Sakai 11 has long been a work in progress and is scheduled to launch later this summer bringing a wealth of new updates, features and some changes. While most faculty hate change associated with technology, it’s important to keep in mind that some changes come at the suggestion of faculty and most changes benefit all faculty who use the institution’s LMS.
The first thing you’ll notice is the look of Sakai. Sakai 11 employs a responsive design that’s meant to provide access to your courses regardless of what kind of device you’re using. While earlier versions of Sakai were accessible on mobile and tablet devices, doing so required a lot of zooming and scrolling. Sakai 11 changes all of that by adapting to just about any type of device you’re using.
One distinct part of the visual update are subtle changes to tool titles, actions and icons. The set of images representing the various tools in Sakai has been refreshed Sakai-wide to use scalable vector icons. These icons are used throughout Sakai and can be used right in your own content development by using the new Insert Font Awesome button in the rich text editor. Some tool titles and actions have also been changed to better reflect their functions.
The second thing you’ll notice as an instructor is the improvements and changes to the Gradebook. While the Gradebook is meant to provide automatic calculation of student’s grades, it’s not been as easy to interact with, especially when using the spreadsheet view – where you can see all students and all gradebook items. Now in Sakai 11, for items created in the Gradebook, you can enter grades right in the spreadsheet view, just click a cell enter the grade, and tap enter to go to the next student.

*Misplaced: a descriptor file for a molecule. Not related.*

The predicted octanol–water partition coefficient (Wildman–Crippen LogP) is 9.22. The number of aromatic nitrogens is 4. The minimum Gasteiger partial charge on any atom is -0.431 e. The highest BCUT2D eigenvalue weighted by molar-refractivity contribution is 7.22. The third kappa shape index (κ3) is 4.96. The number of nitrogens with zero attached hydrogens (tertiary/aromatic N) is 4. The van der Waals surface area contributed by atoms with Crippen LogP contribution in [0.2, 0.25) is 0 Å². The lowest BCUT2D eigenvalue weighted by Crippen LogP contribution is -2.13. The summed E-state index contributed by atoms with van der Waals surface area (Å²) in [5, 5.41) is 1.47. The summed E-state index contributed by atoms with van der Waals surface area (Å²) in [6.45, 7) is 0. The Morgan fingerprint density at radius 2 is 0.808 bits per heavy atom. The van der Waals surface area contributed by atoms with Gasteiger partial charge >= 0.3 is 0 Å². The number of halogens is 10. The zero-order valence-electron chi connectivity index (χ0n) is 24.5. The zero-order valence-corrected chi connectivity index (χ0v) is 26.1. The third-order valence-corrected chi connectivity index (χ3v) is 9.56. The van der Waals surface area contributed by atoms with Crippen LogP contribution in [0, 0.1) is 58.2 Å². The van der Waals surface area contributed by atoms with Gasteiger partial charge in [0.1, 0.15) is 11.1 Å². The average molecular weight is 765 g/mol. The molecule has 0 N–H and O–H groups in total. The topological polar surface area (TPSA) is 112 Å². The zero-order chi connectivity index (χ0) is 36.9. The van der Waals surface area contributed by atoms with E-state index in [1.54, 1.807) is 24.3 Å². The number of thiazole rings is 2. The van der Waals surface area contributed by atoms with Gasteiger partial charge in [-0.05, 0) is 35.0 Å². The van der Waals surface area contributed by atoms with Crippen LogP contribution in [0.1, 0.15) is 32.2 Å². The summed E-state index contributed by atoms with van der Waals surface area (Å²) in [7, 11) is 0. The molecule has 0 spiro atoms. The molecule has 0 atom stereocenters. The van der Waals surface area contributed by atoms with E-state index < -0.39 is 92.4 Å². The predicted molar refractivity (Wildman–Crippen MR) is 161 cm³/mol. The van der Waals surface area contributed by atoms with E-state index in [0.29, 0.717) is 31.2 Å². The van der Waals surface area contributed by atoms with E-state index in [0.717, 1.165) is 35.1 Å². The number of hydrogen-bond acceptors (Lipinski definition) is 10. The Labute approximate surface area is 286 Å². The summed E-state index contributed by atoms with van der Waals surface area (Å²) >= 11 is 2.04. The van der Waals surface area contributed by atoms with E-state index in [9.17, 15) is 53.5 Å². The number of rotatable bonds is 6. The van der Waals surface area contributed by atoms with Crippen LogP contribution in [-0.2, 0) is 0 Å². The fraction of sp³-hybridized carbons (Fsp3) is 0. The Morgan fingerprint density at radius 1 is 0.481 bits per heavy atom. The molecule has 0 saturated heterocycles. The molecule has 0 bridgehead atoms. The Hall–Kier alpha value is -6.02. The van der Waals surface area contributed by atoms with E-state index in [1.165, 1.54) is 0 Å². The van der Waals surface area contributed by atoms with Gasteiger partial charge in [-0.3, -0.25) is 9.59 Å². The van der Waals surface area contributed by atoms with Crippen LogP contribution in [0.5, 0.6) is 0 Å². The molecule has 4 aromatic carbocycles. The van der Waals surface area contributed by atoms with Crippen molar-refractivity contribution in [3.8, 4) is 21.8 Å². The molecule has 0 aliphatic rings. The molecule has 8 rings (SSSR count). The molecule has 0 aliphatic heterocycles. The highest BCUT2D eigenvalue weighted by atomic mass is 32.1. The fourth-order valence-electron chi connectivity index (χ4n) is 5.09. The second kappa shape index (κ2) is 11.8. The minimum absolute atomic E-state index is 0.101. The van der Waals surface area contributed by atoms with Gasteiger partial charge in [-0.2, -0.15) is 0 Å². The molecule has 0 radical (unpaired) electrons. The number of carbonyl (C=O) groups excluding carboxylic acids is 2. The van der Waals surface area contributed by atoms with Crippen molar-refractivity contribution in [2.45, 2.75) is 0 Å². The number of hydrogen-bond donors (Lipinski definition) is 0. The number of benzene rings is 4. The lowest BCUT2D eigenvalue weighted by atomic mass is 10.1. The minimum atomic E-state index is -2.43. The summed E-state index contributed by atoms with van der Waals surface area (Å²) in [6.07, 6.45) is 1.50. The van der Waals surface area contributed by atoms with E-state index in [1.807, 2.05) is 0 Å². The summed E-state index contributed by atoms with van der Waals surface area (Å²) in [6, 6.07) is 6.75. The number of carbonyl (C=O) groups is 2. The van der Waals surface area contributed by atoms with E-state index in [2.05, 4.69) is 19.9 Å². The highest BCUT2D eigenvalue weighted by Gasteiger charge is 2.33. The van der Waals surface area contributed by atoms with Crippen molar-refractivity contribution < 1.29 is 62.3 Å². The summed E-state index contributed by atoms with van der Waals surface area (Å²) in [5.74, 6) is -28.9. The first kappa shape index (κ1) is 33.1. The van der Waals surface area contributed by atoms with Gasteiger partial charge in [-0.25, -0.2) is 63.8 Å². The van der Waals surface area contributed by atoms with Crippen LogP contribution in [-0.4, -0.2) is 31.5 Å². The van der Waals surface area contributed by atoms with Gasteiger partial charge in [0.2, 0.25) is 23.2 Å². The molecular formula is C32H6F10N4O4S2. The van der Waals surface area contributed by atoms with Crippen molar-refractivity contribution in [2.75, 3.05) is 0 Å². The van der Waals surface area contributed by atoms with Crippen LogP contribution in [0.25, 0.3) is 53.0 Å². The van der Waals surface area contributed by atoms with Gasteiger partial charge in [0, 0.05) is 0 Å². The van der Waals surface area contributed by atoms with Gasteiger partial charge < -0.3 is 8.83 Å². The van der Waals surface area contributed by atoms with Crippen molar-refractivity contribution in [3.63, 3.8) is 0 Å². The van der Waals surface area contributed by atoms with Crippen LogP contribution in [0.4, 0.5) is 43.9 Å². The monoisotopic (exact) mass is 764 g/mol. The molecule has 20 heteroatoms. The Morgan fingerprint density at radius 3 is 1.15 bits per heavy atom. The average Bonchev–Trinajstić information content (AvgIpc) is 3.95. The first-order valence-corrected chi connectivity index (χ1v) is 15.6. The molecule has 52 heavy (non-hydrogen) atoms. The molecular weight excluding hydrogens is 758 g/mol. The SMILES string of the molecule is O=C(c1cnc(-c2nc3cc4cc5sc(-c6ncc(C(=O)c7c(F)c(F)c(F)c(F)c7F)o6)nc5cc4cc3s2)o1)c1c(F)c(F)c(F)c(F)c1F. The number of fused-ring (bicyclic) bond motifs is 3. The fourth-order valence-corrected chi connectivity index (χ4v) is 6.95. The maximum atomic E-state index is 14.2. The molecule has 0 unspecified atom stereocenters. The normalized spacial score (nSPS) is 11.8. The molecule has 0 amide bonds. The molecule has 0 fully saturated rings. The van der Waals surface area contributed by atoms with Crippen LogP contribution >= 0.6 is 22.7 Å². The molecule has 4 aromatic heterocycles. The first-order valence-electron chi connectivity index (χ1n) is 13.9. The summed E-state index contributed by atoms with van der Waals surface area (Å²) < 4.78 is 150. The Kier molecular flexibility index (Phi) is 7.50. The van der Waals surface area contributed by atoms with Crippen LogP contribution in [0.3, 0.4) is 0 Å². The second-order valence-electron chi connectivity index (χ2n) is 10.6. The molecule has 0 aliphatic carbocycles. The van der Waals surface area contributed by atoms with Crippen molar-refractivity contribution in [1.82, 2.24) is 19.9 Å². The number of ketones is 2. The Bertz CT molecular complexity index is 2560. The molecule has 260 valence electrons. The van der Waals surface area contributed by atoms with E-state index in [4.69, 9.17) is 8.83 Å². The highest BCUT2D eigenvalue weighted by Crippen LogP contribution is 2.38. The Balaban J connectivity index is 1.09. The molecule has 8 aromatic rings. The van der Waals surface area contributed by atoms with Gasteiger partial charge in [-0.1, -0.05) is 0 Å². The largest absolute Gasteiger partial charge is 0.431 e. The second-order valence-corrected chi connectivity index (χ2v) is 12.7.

There are several other additions to the gradebook which include: private student grade summary view, easier entry of gradebook-wide zeros and category color coding, drag and drop gradebook item sequencing accessibility improvements and much more.
Another significant improvement is in Sakai’s lessons tool. Lessons not only gets refinements as part of the responsive design of Sakai 11, it also adds functions for designing content in multiple columns, highlighting or calling attention to content with point and click color choices and other features. What’s more, lessons retains all the great add content functions from Sakai 10 including use of the rich text editor, add assessment, discussion, assignment and question features and granular settings setting thresholds for student lesson advancement.
There are still other features and improvements you’ll see in Sakai, and because Sakai is open source it draws from the wealth of innovations and collaboration that come from educators just like you. Check it out:
See more about Sakai here.